By E. Kirsten Peters, College of Agricultural, Human & Natural Resource Sciences
PULLMAN, Wash. – It’s astonishing to think about, but when my grandfather was born one in five children didn’t live to see their fifth birthday, in large part due to endemic and epidemic diseases. Today that’s all changed.
But although doctors can do a great deal to help the ill, it’s also true that chronic diseases plague us. And a number of these maladies seem to be on the rise. Diabetes, asthma, celiac disease and food allergies are all increasing in frequency. Most obvious of all, obesity is becoming more and more common.
Useful microorganisms affected
Dr. Martin Blaser of New York University thinks he understands at least part of what’s going on: medical treatments themselves are contributing to the rise of some chronic health problems. His new book, “Missing Microbes: How the overuse of antibiotics is fueling our modern plagues,” explores the link between changes in our internal microbes and the list of chronic diseases so many of us contend with.
Antibiotics are a blessing. But if Blaser is right, they are also a curse. Both things can be true. To take just one malady, let’s focus on obesity.
Our bodies host many trillions of microorganisms, and important changes in those populations occur when we take antibiotics. Blaser’s book outlines the ways in which a number of microorganisms, including ones that are useful to you, are affected when you take antibiotics.
Most antibiotics don’t end up in pills we get from pharmacies. Instead, most of the drugs go into the cattle, swine and poultry that we eat.
Fattening us up?
The reason so much antibiotic is given to livestock is that the animals gain more weight when they are given antibiotics in their feed. It pays for farmers to buy antibiotics and give them to whole herds.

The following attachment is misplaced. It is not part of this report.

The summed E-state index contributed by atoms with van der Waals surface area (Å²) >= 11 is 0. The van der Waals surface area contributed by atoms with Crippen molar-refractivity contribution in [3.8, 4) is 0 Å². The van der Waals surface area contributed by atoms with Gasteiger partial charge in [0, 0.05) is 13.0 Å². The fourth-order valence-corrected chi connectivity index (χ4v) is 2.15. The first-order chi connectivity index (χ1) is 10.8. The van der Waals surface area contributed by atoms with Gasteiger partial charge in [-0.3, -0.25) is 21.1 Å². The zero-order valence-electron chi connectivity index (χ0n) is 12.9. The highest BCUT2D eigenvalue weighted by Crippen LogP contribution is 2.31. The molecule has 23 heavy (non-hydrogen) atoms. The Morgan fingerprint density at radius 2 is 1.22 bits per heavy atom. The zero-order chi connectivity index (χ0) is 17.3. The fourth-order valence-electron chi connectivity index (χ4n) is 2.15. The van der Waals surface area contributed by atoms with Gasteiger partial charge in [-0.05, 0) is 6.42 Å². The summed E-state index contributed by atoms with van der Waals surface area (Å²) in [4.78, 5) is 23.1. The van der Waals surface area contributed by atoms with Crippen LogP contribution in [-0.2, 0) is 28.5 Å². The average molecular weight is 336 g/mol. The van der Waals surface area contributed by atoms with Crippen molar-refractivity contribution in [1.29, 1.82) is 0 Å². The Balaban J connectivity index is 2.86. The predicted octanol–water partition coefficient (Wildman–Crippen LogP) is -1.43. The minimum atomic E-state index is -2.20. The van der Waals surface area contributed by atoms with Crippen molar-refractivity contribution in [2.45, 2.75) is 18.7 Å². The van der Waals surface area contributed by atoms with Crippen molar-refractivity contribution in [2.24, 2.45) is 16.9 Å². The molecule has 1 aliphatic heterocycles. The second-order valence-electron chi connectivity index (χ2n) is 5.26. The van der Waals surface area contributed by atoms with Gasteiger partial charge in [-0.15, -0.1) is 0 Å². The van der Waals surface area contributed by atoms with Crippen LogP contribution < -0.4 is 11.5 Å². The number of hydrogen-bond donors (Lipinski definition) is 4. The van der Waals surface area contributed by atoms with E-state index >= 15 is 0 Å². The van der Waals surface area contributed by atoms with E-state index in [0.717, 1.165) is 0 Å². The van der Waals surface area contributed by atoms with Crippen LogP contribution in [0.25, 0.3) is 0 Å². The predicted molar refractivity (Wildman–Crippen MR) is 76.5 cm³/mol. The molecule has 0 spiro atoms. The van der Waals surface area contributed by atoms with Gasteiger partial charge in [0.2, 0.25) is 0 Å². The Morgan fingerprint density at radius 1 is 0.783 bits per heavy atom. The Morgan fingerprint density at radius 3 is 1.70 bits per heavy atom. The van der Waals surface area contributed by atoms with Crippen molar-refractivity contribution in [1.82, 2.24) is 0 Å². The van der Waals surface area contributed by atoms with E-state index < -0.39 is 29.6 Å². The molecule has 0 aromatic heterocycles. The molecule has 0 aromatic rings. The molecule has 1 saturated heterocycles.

Blaser’s book asks whether antibiotics given to people could have a similar effect as in livestock. Antibiotics, especially those given to kids, may be leading both to more growth and to putting on more fat, including in later life.
The book reviews experiments with mice in Blaser’s lab that address this connection, as well as studies in human populations. The author concludes we may be inadvertently fattening up our young in our rush to use antibiotics to treat every sore throat or cough.
Educating doctors, patients
As Blaser sees it, antibiotics contribute to obesity and a host of other chronic diseases that have been on the rise.
He argues that our attitudes need to change. Doctors should be trained to think twice before prescribing antibiotics. The drugs should be reserved for truly serious conditions that aren’t going away on their own.
“Doctors and patients alike have never fully taken into account all the costs of using antibiotics. Once they do, I predict their use, especially in early childhood, will greatly diminish,” Blaser wrote in an email to me.
The progress we’ve made combating many bacterial diseases is stupendous. But it’s time we looked at what the overuse of antibiotics may be costing us.
Dr. E. Kirsten Peters, a native of the rural Northwest, was trained as a geologist at Princeton and Harvard. This column is a service of the College of Agricultural, Human and Natural Resource Sciences at Washington State University.